Ecological debt has been raised at least since the early 1990s (perhaps, and likely, earlier). It is akin to a broader discourse of reparations coming from a wide variety of actors who have been “the underside” of imperialism and colonial-capitalist accumulation, be it from the slave trade, colonial drain, or more recently the neo-colonial enclosure of the atmosphere and appropriation of the biosphere’s capacity to absorb and metabolize CO2 emissions. Because the South cannot emit the same amount of per capita emissions without crashing the biosphere, and because the South cannot walk the same cheap energy paths, and because the South is already suffering from damages from global warming, the North accordingly owes it a debt. Building on earlier demands, the Cochabamba’s People’s Agreement stated that the OECD countries should do fiscal transfers of 6 percent of their grass national product (GNP), or around $1.2 trillion from the US alone, for an indeterminate period, as reparations. So we know what it means numerically. The question is, what does it mean politically? I do not have a clear answer to that. At the very least it clarifies that the responsibility for the ecological crisis is essentially northern. But concretely speaking, it would require a widespread insurrectionary atmosphere in the North to actually commit to fiscal transfers to the South, since they would go alongside a controlled reduction of the ecological “heaviness” of northern production and consumption. That “reduction,” which is basically what degrowth refers to, would mean a constant lightening of the ecological impact of northern production – which cannot merely be reduced to de-commodification – and in turn, would flow from a heightened consciousness that northern “ways of life” have to change to create a planet in which many are able to live well. We are, obviously, very far from that situation on any level.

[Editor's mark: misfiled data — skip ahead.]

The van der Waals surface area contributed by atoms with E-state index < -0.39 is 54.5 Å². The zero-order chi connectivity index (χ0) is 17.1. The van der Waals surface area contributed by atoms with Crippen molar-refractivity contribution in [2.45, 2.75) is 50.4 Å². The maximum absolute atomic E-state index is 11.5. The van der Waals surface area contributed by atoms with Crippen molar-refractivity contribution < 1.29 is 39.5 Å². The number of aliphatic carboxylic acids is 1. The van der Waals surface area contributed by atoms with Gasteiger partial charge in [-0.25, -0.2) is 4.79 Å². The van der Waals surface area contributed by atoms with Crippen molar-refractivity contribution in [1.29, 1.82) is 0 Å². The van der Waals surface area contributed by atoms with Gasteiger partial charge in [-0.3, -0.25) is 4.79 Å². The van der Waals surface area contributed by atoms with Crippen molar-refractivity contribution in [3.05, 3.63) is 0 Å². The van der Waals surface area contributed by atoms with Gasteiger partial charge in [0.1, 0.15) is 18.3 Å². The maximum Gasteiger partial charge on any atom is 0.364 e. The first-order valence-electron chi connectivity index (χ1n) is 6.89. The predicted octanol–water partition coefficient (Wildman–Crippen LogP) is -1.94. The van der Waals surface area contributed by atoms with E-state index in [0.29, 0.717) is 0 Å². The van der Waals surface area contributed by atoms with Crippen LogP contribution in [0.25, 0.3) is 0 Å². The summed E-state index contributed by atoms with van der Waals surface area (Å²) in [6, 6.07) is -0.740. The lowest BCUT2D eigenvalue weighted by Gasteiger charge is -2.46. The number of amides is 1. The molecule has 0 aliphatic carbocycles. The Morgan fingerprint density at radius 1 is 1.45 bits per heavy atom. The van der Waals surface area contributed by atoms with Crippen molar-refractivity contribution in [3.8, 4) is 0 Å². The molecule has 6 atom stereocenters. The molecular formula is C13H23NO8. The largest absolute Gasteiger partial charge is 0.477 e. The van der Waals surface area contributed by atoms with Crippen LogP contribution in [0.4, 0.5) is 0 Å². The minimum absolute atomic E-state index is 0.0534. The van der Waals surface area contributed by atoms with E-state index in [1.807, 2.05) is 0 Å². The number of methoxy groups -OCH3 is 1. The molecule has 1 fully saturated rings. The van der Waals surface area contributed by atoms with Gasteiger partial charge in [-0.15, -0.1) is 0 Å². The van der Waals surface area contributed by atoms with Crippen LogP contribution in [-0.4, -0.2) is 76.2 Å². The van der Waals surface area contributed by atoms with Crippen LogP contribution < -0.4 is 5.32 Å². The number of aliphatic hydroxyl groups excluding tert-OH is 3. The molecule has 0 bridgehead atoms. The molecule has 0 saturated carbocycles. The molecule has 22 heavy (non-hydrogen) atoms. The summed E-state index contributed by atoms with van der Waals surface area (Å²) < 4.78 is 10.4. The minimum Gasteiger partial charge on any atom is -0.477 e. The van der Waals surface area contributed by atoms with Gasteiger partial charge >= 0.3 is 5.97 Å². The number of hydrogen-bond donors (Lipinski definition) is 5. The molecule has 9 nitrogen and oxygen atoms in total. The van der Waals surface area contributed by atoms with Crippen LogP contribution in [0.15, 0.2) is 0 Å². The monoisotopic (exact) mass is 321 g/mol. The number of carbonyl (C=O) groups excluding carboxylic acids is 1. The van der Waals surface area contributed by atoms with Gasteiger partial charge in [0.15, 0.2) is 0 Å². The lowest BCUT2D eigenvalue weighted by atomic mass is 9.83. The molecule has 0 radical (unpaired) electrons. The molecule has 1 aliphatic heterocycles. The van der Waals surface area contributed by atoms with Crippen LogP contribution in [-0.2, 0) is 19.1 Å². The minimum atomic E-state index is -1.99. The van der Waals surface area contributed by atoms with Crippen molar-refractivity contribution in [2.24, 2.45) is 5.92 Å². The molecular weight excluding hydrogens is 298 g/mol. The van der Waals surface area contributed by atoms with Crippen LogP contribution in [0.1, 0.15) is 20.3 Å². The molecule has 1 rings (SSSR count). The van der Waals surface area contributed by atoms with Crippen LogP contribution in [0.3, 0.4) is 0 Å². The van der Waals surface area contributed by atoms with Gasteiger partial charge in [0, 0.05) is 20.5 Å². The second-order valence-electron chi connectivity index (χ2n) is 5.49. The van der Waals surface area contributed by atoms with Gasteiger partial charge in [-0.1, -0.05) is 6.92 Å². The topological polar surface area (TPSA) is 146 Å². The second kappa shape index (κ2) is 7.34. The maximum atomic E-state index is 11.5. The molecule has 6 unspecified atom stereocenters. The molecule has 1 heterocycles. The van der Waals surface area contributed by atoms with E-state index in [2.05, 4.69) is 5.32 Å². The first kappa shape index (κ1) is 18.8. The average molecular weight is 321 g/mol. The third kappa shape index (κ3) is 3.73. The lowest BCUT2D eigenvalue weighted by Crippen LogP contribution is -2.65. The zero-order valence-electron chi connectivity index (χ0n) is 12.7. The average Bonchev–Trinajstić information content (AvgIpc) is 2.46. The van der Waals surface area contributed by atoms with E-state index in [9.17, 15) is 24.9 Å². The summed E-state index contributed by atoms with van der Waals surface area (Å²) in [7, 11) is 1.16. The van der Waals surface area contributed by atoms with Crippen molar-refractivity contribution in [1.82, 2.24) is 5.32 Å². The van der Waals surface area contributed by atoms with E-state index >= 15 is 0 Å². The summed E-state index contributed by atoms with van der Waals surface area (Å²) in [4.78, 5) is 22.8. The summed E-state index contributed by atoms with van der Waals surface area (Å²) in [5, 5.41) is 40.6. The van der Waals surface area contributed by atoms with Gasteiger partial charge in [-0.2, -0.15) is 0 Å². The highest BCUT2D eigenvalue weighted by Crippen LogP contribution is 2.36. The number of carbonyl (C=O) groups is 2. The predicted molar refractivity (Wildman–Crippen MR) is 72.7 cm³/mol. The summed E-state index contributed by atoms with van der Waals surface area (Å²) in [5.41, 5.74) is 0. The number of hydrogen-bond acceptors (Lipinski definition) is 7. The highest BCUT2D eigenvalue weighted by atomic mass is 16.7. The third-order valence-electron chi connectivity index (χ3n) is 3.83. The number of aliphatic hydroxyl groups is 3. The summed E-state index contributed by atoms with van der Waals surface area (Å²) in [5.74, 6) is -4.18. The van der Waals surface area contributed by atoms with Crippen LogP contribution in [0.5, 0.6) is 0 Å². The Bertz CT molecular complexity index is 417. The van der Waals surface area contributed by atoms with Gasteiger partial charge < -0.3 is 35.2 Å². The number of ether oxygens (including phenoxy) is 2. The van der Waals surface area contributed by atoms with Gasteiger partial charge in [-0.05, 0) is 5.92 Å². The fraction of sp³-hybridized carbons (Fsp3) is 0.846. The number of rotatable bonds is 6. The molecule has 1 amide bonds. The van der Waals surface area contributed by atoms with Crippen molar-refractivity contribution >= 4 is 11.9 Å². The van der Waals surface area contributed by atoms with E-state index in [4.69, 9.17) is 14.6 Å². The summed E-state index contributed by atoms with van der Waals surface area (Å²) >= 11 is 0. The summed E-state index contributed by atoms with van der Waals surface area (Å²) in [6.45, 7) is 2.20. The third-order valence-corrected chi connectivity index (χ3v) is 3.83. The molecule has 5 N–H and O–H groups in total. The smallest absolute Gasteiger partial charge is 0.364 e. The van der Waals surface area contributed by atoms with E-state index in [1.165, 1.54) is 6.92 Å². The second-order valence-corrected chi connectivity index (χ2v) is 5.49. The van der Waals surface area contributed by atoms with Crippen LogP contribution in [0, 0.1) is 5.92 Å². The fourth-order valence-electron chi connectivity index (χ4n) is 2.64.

You have also exposed how reasonable environmental concerns and terminology (the debate around the notion of extractivism comes to mind, for instance) can be instrumentalised by the imperial cores for their own interests of global dominance. This has been the case, for instance, with certain segments of the environmental left in regard to Bolivia, Venezuela, Ecuador, etc. What are the limitations and dangers of these views?